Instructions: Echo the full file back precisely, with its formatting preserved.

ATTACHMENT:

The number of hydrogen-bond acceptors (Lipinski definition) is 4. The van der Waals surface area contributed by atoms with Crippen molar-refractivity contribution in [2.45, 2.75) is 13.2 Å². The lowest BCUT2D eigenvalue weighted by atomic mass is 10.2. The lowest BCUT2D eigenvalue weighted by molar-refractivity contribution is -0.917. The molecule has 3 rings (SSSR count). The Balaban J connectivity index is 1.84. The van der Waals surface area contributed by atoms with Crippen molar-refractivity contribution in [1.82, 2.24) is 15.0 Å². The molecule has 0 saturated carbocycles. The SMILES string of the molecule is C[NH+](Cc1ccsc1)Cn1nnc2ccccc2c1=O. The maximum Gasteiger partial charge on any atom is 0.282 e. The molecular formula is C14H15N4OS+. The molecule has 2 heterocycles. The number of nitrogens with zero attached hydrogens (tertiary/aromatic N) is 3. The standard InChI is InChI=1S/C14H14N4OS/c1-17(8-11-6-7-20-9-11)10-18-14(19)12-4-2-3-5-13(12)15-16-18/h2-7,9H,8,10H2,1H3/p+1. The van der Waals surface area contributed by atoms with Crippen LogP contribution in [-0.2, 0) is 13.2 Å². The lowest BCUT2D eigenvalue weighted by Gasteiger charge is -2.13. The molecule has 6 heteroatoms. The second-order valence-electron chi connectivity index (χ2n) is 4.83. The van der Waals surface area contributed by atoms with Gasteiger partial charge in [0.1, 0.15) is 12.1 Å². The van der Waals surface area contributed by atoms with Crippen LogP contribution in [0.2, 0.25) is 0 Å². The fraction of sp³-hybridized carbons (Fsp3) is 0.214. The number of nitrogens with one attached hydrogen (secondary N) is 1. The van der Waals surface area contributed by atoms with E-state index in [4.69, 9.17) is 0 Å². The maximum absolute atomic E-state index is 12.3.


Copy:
The number of hydrogen-bond acceptors (Lipinski definition) is 4. The van der Waals surface area contributed by atoms with Crippen molar-refractivity contribution in [2.45, 2.75) is 13.2 Å². The lowest BCUT2D eigenvalue weighted by atomic mass is 10.2. The lowest BCUT2D eigenvalue weighted by molar-refractivity contribution is -0.917. The molecule has 3 rings (SSSR count). The Balaban J connectivity index is 1.84. The van der Waals surface area contributed by atoms with Crippen molar-refractivity contribution in [1.82, 2.24) is 15.0 Å². The molecule has 0 saturated carbocycles. The SMILES string of the molecule is C[NH+](Cc1ccsc1)Cn1nnc2ccccc2c1=O. The maximum Gasteiger partial charge on any atom is 0.282 e. The molecular formula is C14H15N4OS+. The molecule has 2 heterocycles. The number of nitrogens with zero attached hydrogens (tertiary/aromatic N) is 3. The standard InChI is InChI=1S/C14H14N4OS/c1-17(8-11-6-7-20-9-11)10-18-14(19)12-4-2-3-5-13(12)15-16-18/h2-7,9H,8,10H2,1H3/p+1. The van der Waals surface area contributed by atoms with Crippen LogP contribution in [-0.2, 0) is 13.2 Å². The lowest BCUT2D eigenvalue weighted by Gasteiger charge is -2.13. The molecule has 6 heteroatoms. The second-order valence-electron chi connectivity index (χ2n) is 4.83. The van der Waals surface area contributed by atoms with Gasteiger partial charge in [0.1, 0.15) is 12.1 Å². The van der Waals surface area contributed by atoms with Crippen LogP contribution in [0.2, 0.25) is 0 Å². The fraction of sp³-hybridized carbons (Fsp3) is 0.214. The number of nitrogens with one attached hydrogen (secondary N) is 1. The van der Waals surface area contributed by atoms with E-state index in [4.69, 9.17) is 0 Å². The maximum absolute atomic E-state index is 12.3.